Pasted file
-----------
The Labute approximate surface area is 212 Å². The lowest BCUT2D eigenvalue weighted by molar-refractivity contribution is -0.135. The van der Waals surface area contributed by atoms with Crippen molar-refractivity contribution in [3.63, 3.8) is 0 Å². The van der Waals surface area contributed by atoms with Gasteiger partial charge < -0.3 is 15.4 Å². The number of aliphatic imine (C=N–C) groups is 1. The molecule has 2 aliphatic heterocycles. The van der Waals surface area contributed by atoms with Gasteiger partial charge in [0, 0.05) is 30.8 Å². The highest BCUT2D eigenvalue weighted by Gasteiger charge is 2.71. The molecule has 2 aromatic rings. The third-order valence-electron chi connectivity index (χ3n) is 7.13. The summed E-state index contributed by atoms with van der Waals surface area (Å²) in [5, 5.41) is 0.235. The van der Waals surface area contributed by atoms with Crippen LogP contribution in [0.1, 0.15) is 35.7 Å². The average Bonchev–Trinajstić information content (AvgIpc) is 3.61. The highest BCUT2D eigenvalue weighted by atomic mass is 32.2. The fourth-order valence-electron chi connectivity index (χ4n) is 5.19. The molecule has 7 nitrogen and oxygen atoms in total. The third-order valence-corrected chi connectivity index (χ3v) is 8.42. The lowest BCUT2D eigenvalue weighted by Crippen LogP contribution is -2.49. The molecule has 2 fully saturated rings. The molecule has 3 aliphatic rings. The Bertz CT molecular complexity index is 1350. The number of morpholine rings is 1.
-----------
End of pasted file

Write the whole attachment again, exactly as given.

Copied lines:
The Labute approximate surface area is 212 Å². The lowest BCUT2D eigenvalue weighted by molar-refractivity contribution is -0.135. The van der Waals surface area contributed by atoms with Crippen molar-refractivity contribution in [3.63, 3.8) is 0 Å². The van der Waals surface area contributed by atoms with Gasteiger partial charge < -0.3 is 15.4 Å². The number of aliphatic imine (C=N–C) groups is 1. The molecule has 2 aliphatic heterocycles. The van der Waals surface area contributed by atoms with Gasteiger partial charge in [0, 0.05) is 30.8 Å². The highest BCUT2D eigenvalue weighted by Gasteiger charge is 2.71. The molecule has 2 aromatic rings. The third-order valence-electron chi connectivity index (χ3n) is 7.13. The summed E-state index contributed by atoms with van der Waals surface area (Å²) in [5, 5.41) is 0.235. The van der Waals surface area contributed by atoms with Crippen LogP contribution in [0.1, 0.15) is 35.7 Å². The average Bonchev–Trinajstić information content (AvgIpc) is 3.61. The highest BCUT2D eigenvalue weighted by atomic mass is 32.2. The fourth-order valence-electron chi connectivity index (χ4n) is 5.19. The molecule has 7 nitrogen and oxygen atoms in total. The third-order valence-corrected chi connectivity index (χ3v) is 8.42. The lowest BCUT2D eigenvalue weighted by Crippen LogP contribution is -2.49. The molecule has 2 fully saturated rings. The molecule has 3 aliphatic rings. The Bertz CT molecular complexity index is 1350. The number of morpholine rings is 1.